how to keep users out of isql/w? 
Author Message
 how to keep users out of isql/w?
In version 6.5 of MSSQL how do I keep users from logging into the
database using client utilities such as ISQL/w and Enterprise Manager?
I want them to be able to get in via APIs written for them but I don't
want them to be able to access the database directly using the client
utility tools.  Anybody know of a way to do this?

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Fri, 20 Aug 2004 07:12:05 GMT
 how to keep users out of isql/w?

Quote:

> In version 6.5 of MSSQL how do I keep users from logging into the
> database using client utilities such as ISQL/w and Enterprise Manager?
> I want them to be able to get in via APIs written for them but I don't
> want them to be able to access the database directly using the client
> utility tools.  Anybody know of a way to do this?

If these API:s access the database through stored procedures, you can
revoke direct permissions to tables. They could still log in with
ISQL/w to run the procedures directly, though.

A really foolproof way would to go for a three-tier solution, but
that appears to be a huge overkill.

--
Erland Sommarskog, SQL Server MVP

Books Online (updated!) for SQL 2000 at
http://www.microsoft.com/sql/techinfo/productdoc/2000/books.asp



Sat, 21 Aug 2004 07:29:37 GMT
 how to keep users out of isql/w?

  > > In version 6.5 of MSSQL how do I keep users from logging into the
  > > database using client utilities such as ISQL/w and Enterprise Manager?
  > > I want them to be able to get in via APIs written for them but I don't
  > > want them to be able to access the database directly using the client
  > > utility tools. Anybody know of a way to do this?
  > If these API:s access the database through stored procedures, you can
  > revoke direct permissions to tables. They could still log in with ISQL/w
  > to run the procedures directly, though.
  > A really foolproof way would to go for a three-tier solution, but that
  > appears to be a huge overkill.
  > --

  > (updated!) for SQL 2000 at http://www.microsoft.com/sql/techinfo/produc-
  > tdoc/2000/books.asphttp://www.microsoft.com/sql/techinfo/productdoc/200-
  > 0/books.asp

This is how we do it. We give network permissions (sharing) to the
specific users. Alter the folder permission where isqlw is kept. Give
access to those users who you want to access the Query Analyzer.

Roshmi

--
Roshmi Choudhury

Posted via dBforums
http://dbforums.com



Sun, 22 Aug 2004 20:14:35 GMT
 how to keep users out of isql/w?
We have an application that does something similar to what
you're after.  The customers have an ID and password for
the application.  When the customer starts the app, they
enter their ID and password.  The app logs into the server,
using a "common" server login (the customer doesn't know
the login or password, but it doesn't matter if they do,
because it has very limited permission), and checks a
table to verify that the login/password they keyed was
valid; and obtains (from the table) their SQL Server
login and password. It disconnects, then re-connects with the customer's
server login and password.  The customers never know
what their SQL Server login/password really are (so they
can't use them with isql or any other ad-hoc tool).
Quote:

> In version 6.5 of MSSQL how do I keep users from logging into the
> database using client utilities such as ISQL/w and Enterprise Manager?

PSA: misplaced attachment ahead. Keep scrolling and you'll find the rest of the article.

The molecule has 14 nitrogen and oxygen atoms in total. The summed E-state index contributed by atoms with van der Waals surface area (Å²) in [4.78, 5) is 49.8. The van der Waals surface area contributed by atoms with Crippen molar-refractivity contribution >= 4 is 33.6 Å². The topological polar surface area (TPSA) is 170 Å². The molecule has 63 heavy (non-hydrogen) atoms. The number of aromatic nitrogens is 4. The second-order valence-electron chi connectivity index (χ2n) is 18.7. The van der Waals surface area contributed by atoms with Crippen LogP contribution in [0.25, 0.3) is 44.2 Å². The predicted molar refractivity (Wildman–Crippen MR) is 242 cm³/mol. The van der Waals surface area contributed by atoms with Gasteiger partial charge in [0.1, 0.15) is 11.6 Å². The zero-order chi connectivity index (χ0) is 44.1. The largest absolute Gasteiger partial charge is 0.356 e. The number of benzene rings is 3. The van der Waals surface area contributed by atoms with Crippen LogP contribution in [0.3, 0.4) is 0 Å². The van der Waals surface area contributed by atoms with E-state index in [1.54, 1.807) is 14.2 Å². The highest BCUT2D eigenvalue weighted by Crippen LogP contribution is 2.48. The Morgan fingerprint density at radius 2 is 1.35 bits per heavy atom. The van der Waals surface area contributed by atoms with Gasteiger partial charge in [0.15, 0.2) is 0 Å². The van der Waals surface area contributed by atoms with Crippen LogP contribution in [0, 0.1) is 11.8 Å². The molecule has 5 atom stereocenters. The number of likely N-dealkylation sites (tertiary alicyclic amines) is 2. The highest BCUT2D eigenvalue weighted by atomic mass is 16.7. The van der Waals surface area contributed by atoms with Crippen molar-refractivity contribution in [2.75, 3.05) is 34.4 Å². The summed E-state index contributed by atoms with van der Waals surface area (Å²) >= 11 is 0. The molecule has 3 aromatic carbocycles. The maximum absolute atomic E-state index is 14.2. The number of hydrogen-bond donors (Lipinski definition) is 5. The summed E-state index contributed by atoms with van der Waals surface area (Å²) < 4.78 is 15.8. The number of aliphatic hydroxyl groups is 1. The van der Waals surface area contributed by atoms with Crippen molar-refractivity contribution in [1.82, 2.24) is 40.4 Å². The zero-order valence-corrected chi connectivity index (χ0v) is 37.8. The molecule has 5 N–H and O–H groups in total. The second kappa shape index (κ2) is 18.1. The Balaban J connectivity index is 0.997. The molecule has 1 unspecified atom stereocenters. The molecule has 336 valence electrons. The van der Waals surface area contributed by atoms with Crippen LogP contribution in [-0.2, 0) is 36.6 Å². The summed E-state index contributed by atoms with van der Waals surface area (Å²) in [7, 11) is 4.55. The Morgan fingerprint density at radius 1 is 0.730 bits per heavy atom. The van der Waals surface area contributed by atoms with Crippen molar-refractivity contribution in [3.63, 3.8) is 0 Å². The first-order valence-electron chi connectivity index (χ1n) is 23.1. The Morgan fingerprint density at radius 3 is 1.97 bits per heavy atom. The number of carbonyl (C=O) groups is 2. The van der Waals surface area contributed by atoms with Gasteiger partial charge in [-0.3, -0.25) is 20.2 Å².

> I want them to be able to get in via APIs written for them but I don't
> want them to be able to access the database directly using the client
> utility tools.  Anybody know of a way to do this?

> *** Sent via Developersdex http://www.developersdex.com ***
> Don't just participate in USENET...get rewarded for it!



Mon, 23 Aug 2004 01:29:52 GMT
 how to keep users out of isql/w?

Quote:

> We have an application that does something similar to what
> you're after.  The customers have an ID and password for
> the application.  When the customer starts the app, they
> enter their ID and password.  The app logs into the server,
> using a "common" server login (the customer doesn't know
> the login or password, but it doesn't matter if they do,
> because it has very limited permission), and checks a
> table to verify that the login/password they keyed was
> valid; and obtains (from the table) their SQL Server
> login and password.

Doesn't matter? If they know it they can run the procedure to get
the real username and password...

--
Erland Sommarskog, SQL Server MVP

Books Online (updated!) for SQL 2000 at
http://www.microsoft.com/sql/techinfo/productdoc/2000/books.asp



Mon, 23 Aug 2004 06:18:23 GMT
 how to keep users out of isql/w?


Quote:


>   > > In version 6.5 of MSSQL how do I keep users from logging into the
>   > > database using client utilities such as ISQL/w and Enterprise Manager?
>   > > I want them to be able to get in via APIs written for them but I don't
>   > > want them to be able to access the database directly using the client
>   > > utility tools. Anybody know of a way to do this?
>   > If these API:s access the database through stored procedures, you can
>   > revoke direct permissions to tables. They could still log in with ISQL/w
>   > to run the procedures directly, though.
>   > A really foolproof way would to go for a three-tier solution, but that
>   > appears to be a huge overkill.
>   > --

>   > (updated!) for SQL 2000 at http://www.microsoft.com/sql/techinfo/produc-
>   > tdoc/2000/books.asphttp://www.microsoft.com/sql/techinfo/productdoc/200-
>   > 0/books.asp

> This is how we do it. We give network permissions (sharing) to the
> specific users. Alter the folder permission where isqlw is kept. Give
> access to those users who you want to access the Query Analyzer.

And what if they install some kind of client on their local machine?  
That's not a very secure solution.


Mon, 23 Aug 2004 23:31:29 GMT
 
 [ 6 post ] 

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